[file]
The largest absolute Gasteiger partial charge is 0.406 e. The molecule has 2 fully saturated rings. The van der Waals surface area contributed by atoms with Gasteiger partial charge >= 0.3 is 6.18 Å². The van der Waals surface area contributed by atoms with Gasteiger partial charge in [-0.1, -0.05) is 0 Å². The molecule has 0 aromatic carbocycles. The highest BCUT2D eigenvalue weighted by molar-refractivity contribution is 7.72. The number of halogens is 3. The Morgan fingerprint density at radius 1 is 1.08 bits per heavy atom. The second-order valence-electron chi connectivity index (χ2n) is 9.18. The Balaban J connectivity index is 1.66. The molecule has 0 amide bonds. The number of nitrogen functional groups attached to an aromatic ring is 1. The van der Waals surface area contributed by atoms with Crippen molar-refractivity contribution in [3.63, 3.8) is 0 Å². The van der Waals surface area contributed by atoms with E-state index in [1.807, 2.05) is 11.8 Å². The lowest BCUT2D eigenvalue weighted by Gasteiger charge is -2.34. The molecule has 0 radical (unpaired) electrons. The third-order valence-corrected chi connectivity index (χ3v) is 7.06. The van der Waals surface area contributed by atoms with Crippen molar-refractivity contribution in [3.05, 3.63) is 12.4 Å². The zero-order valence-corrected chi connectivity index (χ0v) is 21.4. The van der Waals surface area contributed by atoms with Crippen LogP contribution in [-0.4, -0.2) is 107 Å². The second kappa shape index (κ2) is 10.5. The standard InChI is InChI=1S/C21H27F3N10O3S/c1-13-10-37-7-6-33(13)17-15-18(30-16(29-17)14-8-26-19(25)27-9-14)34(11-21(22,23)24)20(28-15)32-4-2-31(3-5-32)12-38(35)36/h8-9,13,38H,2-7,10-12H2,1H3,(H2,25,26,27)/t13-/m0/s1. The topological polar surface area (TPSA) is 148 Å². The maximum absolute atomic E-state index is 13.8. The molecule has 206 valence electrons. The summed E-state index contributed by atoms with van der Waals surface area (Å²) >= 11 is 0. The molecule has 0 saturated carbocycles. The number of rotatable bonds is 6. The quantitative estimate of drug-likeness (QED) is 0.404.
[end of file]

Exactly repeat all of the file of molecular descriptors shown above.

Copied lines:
The largest absolute Gasteiger partial charge is 0.406 e. The molecule has 2 fully saturated rings. The van der Waals surface area contributed by atoms with Gasteiger partial charge >= 0.3 is 6.18 Å². The van der Waals surface area contributed by atoms with Gasteiger partial charge in [-0.1, -0.05) is 0 Å². The molecule has 0 aromatic carbocycles. The highest BCUT2D eigenvalue weighted by molar-refractivity contribution is 7.72. The number of halogens is 3. The Morgan fingerprint density at radius 1 is 1.08 bits per heavy atom. The second-order valence-electron chi connectivity index (χ2n) is 9.18. The Balaban J connectivity index is 1.66. The molecule has 0 amide bonds. The number of nitrogen functional groups attached to an aromatic ring is 1. The van der Waals surface area contributed by atoms with Crippen molar-refractivity contribution in [3.63, 3.8) is 0 Å². The van der Waals surface area contributed by atoms with E-state index in [1.807, 2.05) is 11.8 Å². The lowest BCUT2D eigenvalue weighted by Gasteiger charge is -2.34. The molecule has 0 radical (unpaired) electrons. The third-order valence-corrected chi connectivity index (χ3v) is 7.06. The van der Waals surface area contributed by atoms with Crippen molar-refractivity contribution in [3.05, 3.63) is 12.4 Å². The zero-order valence-corrected chi connectivity index (χ0v) is 21.4. The van der Waals surface area contributed by atoms with Crippen LogP contribution in [-0.4, -0.2) is 107 Å². The second kappa shape index (κ2) is 10.5. The standard InChI is InChI=1S/C21H27F3N10O3S/c1-13-10-37-7-6-33(13)17-15-18(30-16(29-17)14-8-26-19(25)27-9-14)34(11-21(22,23)24)20(28-15)32-4-2-31(3-5-32)12-38(35)36/h8-9,13,38H,2-7,10-12H2,1H3,(H2,25,26,27)/t13-/m0/s1. The topological polar surface area (TPSA) is 148 Å². The maximum absolute atomic E-state index is 13.8. The molecule has 206 valence electrons. The summed E-state index contributed by atoms with van der Waals surface area (Å²) >= 11 is 0. The molecule has 0 saturated carbocycles. The number of rotatable bonds is 6. The quantitative estimate of drug-likeness (QED) is 0.404.